July 4

A Sermon on the Mound

By Marsh Chapel

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Mark 6: 1-13

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So they went out and proclaimed that all should repent. Mk 6: 12


Out on the Massachusetts Bay, in the autumn of 1630, Governor Jonathan Winthrop spoke to frightened pilgrims, half of whom would be dead and gone before spring. One can try to imagine the rolling of the frigate in the surf, out on the Atlantic. One can feel the salt breeze, the water wind of the sea.  Not too very far from the nave of Marsh Chapel. The Governor is brief, in his sermon for the day: “We must consider that we shall be a city upon a hill. The eyes of all people are upon us, so that if we shall deal falsely with our God in this work we have undertaken, and so cause Him to withdraw His present help from us, we shall be made a story and a byword through the world”. A remarkable, truly remarkable warning, to our country, at the moment of its inception.


It is a cold day in early March, 1865. Four score and eight years after Independence, the nation has indeed become, as Winthrop prophesied in his Boston sermon, “a story and byword through the world”. 600,000 men will have died by the time Lee and Grant meet at Appomattox–approximately one death for every 10 slaves forcibly brought to the New World. This day in March, Mr. Lincoln delivers his own sermon, to the gathered and, we may assume, for once a chastened congress. It is Lincoln’s Second Inaugural:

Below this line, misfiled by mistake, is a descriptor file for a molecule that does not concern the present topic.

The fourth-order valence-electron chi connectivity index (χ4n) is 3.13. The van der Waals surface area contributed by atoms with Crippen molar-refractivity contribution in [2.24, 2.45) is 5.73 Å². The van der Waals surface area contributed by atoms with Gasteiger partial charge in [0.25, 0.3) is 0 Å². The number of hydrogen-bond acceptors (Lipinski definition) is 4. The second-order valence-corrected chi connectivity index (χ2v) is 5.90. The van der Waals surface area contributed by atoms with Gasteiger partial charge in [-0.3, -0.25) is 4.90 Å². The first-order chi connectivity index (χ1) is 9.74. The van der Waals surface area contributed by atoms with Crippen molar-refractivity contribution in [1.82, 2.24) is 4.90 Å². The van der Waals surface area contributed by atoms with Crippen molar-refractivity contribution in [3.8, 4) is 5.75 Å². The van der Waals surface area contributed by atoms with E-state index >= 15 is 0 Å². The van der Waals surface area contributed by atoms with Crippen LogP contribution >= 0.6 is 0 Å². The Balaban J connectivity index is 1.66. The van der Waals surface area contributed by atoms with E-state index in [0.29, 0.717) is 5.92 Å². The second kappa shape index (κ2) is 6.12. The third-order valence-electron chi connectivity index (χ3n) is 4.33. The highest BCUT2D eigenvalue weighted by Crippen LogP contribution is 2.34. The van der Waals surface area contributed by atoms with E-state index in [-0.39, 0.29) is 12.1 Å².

“The Almighty has His own purposes…Fondly do we hope, fervently do we pray, that this mighty scourge of war may speedily pass away. Yet, if God wills that it continue until all the wealth piled by the bondsman’s two hundred and fifty years of unrequited toil shall be sunk, and until every drop of blood drawn with the lash shall be paid by another drawn with the sword, as was said three thousand years ago, so still it must be said, ‘The judgments of the Lord are true and righteous altogether’.

“With malice toward none, with charity for all, with firmness in the right as God gives us to see the right, let us strive on to finish the work that we are in, to bind up the nation’s wounds, to care for him who shall have borne the battle and for his widow and his orphan, to do all which may achieve and cherish a just and lasting peace among ourselves and with all nations.”

Into the next decade the state of Mississippi will spend 20% of its annual budget, each year, for artificial limbs. Lincoln himself will die within weeks of the inaugural.

A remarkable warning, a Presidential warning, a sermonic warning.